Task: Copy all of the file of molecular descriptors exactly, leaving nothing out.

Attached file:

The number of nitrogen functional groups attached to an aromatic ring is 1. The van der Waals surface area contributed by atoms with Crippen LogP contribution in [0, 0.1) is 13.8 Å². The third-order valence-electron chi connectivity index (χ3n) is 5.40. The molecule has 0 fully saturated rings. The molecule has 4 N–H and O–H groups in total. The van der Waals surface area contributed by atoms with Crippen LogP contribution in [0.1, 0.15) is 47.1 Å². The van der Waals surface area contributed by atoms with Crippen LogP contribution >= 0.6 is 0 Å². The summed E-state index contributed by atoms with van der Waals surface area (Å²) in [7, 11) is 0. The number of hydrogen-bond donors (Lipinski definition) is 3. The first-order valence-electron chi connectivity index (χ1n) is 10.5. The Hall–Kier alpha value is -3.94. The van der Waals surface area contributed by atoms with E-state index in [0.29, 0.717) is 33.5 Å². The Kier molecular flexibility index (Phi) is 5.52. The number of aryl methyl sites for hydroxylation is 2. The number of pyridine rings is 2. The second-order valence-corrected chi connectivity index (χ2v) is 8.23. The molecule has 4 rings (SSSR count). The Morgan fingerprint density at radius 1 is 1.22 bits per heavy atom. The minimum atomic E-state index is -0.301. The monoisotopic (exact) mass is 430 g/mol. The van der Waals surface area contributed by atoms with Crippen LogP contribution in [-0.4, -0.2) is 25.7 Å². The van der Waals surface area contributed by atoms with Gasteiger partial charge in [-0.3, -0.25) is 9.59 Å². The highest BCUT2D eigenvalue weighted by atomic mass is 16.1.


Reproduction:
The number of nitrogen functional groups attached to an aromatic ring is 1. The van der Waals surface area contributed by atoms with Crippen LogP contribution in [0, 0.1) is 13.8 Å². The third-order valence-electron chi connectivity index (χ3n) is 5.40. The molecule has 0 fully saturated rings. The molecule has 4 N–H and O–H groups in total. The van der Waals surface area contributed by atoms with Crippen LogP contribution in [0.1, 0.15) is 47.1 Å². The van der Waals surface area contributed by atoms with Crippen LogP contribution >= 0.6 is 0 Å². The summed E-state index contributed by atoms with van der Waals surface area (Å²) in [7, 11) is 0. The number of hydrogen-bond donors (Lipinski definition) is 3. The first-order valence-electron chi connectivity index (χ1n) is 10.5. The Hall–Kier alpha value is -3.94. The van der Waals surface area contributed by atoms with E-state index in [0.29, 0.717) is 33.5 Å². The Kier molecular flexibility index (Phi) is 5.52. The number of aryl methyl sites for hydroxylation is 2. The number of pyridine rings is 2. The second-order valence-corrected chi connectivity index (χ2v) is 8.23. The molecule has 4 rings (SSSR count). The Morgan fingerprint density at radius 1 is 1.22 bits per heavy atom. The minimum atomic E-state index is -0.301. The monoisotopic (exact) mass is 430 g/mol. The van der Waals surface area contributed by atoms with Crippen LogP contribution in [-0.4, -0.2) is 25.7 Å². The van der Waals surface area contributed by atoms with Gasteiger partial charge in [-0.3, -0.25) is 9.59 Å². The highest BCUT2D eigenvalue weighted by atomic mass is 16.1.